Val_loss and val_acc

Hi guys, my first week here and my first post!

Though initially I thought I understood, I’m been struggling to see the relationship between loss and accuracy for the validation set. Saw a few similar topics in the forums, but no answer has helped me so far.

I would expect the see the loss to go down as the accuracy ramps up, however, I’m seeing scenarios where does is not the case (seeing scenarios where it’s as I expect too [2]). For example:


Epoch 1/5
23000/23000 [==============================] - 649s - loss: 0.3727 - acc: 0.9763 - val_loss: 0.2350 - val_acc: 0.9845
Epoch 2/5
23000/23000 [==============================] - 651s - loss: 0.3576 - acc: 0.9774 - val_loss: 0.2279 - val_acc: 0.9850
Epoch 3/5
23000/23000 [==============================] - 652s - loss: 0.3867 - acc: 0.9754 - val_loss: 0.2260 - val_acc: 0.9855
Epoch 4/5
23000/23000 [==============================] - 652s - loss: 0.3630 - acc: 0.9770 - val_loss: 0.2225 - val_acc: 0.9860
Epoch 5/5
23000/23000 [==============================] - 651s - loss: 0.3688 - acc: 0.9766 - val_loss: 0.2177 - val_acc: 0.9860


Epoch 1/1
60000/60000 [==============================] - 19s - loss: 0.1123 - acc: 0.9654 - val_loss: 0.0358 - val_acc: 0.9869

For example, submiting [1] to Kaddle for the Cats and Dogs problem, gave me a 0.10243 score. I did take into account chipping (used 0.5 and .95 and other parameters), so I don’t understand why that score, when the validation accuracy is 0.9766.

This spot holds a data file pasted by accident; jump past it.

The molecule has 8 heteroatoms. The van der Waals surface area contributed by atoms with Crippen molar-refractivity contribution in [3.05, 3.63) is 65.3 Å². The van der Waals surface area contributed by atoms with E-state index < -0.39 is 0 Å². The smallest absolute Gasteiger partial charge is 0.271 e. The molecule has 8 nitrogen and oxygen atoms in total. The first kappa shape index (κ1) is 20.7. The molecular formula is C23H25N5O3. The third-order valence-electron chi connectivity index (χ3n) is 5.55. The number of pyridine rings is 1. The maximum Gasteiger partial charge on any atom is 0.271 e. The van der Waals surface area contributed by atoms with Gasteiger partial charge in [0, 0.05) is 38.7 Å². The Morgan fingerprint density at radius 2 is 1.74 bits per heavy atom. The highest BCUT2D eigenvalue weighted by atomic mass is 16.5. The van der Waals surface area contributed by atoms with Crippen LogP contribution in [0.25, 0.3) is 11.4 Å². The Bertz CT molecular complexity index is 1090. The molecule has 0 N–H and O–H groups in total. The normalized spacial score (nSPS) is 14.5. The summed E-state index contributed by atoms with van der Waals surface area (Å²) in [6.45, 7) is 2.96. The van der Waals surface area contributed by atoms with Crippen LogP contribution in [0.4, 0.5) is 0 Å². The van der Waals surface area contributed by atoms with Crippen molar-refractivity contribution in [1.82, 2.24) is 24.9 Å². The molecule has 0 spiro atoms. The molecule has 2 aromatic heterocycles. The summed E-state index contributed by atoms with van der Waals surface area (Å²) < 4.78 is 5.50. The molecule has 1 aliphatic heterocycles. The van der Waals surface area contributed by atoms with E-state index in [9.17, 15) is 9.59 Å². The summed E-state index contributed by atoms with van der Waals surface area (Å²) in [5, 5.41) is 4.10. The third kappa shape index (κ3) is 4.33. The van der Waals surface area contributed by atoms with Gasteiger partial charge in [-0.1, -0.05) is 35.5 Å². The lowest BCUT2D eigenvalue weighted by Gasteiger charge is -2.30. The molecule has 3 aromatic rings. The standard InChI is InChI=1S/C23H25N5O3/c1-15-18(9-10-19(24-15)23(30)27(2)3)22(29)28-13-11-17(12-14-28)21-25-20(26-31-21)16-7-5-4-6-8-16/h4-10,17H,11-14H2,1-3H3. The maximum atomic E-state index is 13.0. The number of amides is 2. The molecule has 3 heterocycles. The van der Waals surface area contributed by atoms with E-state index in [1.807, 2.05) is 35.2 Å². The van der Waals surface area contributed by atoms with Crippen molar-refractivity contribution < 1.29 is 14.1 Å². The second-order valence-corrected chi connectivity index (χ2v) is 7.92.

At some point, I suspected my validation set was not good, so I picked another random sample, also tried making it bigger. But I ended up with similar results.

I think my model might be being overly confident, and being penalized by the loss function, but I don’t understand why that happens, or how to fix it.

Thanks in advance for any help!

Do you mean clipping instead of chipping, and 0.05 instead of 0.5? Not sure why you are suprised by your kaggle score, it seems to be consistent with your training/validation loss (clipping makes the loss smaller).

The relationship between loss and accuracy is that the cross-entropy loss is a much smoother function than the accuracy. The accuracy measures how many times you predicted the correct class, whereas the cross-entropy loss takes into account all the prediction probabilities. So as a general trend, when loss goes down then accuracy goes up, but since the two functions measure different things they can go in different directions for a few steps.

Yeah, I meant clipping, and used 0.05, my mistake when writting the question :slight_smile:

Thanks for the answer!